When I first started watching The Queen’s Gambit on Netflix, I wasn’t quite sure what to expect. How on earth were they going to make chess of all things interesting? I was intrigued.
As it happens, I needn’t have worried. Initially I only wanted to test the waters with one episode… but I was hooked immediately. The only reason I paused my watching after two, was that it was way past my bedtime by then – so no spoilers in the comments please!
The Queen’s Gambit a limited series about a female chess prodigy in the 1950s and 1960s, has taken the streaming and chess worlds by storm. As an aside, I love the strong, realistic female characters that the show has portrayed so far, as well as some scenes showing what women go through which can still be taboo to be shown on screen even in this day and age.
Actress Anya Taylor-Joy – also know for her starring roles in The Witch and Peaky Blinders – is perfectly cast as gifted chess prodigy named Elizabeth ‘Beth’ Harmon who becomes one of the best chess players in the world, as is her younger counterpart Isla Johnston.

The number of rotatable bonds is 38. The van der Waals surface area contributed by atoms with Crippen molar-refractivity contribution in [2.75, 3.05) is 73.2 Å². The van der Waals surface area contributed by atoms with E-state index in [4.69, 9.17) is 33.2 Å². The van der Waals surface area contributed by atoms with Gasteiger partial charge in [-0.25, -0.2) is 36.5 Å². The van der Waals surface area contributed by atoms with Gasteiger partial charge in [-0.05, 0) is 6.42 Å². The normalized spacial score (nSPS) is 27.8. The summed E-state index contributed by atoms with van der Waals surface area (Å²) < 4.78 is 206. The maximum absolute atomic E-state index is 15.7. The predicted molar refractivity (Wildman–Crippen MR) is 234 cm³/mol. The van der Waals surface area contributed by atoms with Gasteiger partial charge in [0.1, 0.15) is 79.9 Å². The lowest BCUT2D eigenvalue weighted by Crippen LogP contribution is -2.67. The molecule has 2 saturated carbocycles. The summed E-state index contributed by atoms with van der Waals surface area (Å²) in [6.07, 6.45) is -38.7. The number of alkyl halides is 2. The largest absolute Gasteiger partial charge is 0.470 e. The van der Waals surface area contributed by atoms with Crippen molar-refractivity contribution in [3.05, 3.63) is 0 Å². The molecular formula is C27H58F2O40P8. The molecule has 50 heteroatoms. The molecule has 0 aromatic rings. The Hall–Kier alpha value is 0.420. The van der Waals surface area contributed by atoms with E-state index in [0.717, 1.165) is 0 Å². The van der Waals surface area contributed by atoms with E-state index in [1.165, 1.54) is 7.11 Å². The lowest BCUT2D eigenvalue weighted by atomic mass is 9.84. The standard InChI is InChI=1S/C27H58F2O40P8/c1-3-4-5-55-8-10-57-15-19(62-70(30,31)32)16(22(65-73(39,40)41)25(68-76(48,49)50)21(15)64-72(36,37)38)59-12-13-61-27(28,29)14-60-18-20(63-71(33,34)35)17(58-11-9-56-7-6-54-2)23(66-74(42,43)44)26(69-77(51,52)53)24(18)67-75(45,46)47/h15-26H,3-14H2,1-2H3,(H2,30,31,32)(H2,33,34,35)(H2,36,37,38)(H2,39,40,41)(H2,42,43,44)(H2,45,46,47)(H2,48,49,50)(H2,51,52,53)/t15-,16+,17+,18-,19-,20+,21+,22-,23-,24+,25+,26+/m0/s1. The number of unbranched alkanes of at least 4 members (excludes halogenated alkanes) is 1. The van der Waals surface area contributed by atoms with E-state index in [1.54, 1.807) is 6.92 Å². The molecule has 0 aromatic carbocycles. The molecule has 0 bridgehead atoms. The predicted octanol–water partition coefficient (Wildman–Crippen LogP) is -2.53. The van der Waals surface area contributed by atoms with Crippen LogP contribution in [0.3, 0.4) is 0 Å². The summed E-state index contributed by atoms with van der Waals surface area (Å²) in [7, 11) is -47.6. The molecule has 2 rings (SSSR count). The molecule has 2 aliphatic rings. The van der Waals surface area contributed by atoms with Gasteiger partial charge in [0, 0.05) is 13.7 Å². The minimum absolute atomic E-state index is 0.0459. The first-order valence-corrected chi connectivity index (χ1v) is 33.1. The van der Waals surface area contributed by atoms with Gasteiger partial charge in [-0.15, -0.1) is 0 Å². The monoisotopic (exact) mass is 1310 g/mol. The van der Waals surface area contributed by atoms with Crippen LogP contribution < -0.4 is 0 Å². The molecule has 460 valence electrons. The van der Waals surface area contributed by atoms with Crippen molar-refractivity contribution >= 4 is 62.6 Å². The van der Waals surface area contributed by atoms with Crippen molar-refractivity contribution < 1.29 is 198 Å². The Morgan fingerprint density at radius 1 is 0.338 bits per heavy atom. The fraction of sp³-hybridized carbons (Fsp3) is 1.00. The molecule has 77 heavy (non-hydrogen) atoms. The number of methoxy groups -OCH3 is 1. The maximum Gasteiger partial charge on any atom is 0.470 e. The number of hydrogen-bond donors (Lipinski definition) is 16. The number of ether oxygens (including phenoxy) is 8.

The cast also includes Thomas Brodie-Sangster, Jacob Fortune-Lloyd, Harry Melling, Chloe Pirrie and Bill Camp.
Contrary to many on screen offerings which involve chess, one thing that has impressed viewers who are knowledgeable about the sport, is its serious treatment of chess which has garnered the respect and admiration of grandmasters and champions. And, yes director Scott Frank manages to make the chess scenes really exciting.
Although Beth’s journey isn’t a true story – it is based on a novel by Walter Tevis, originally published in 1983 – the show pulls back the curtain on what life was like in the ’50s and ’60s, including the fashion of the time. More than that, it shows that if you really want to achieve something – and have the talent for it – it is possible to succeed against all odds.
Brb – off to learn me some chess.
Are you watching The Queen’s Gambit right now?
Let us know in the comments or send an email to email@example.com – but no spoilers please!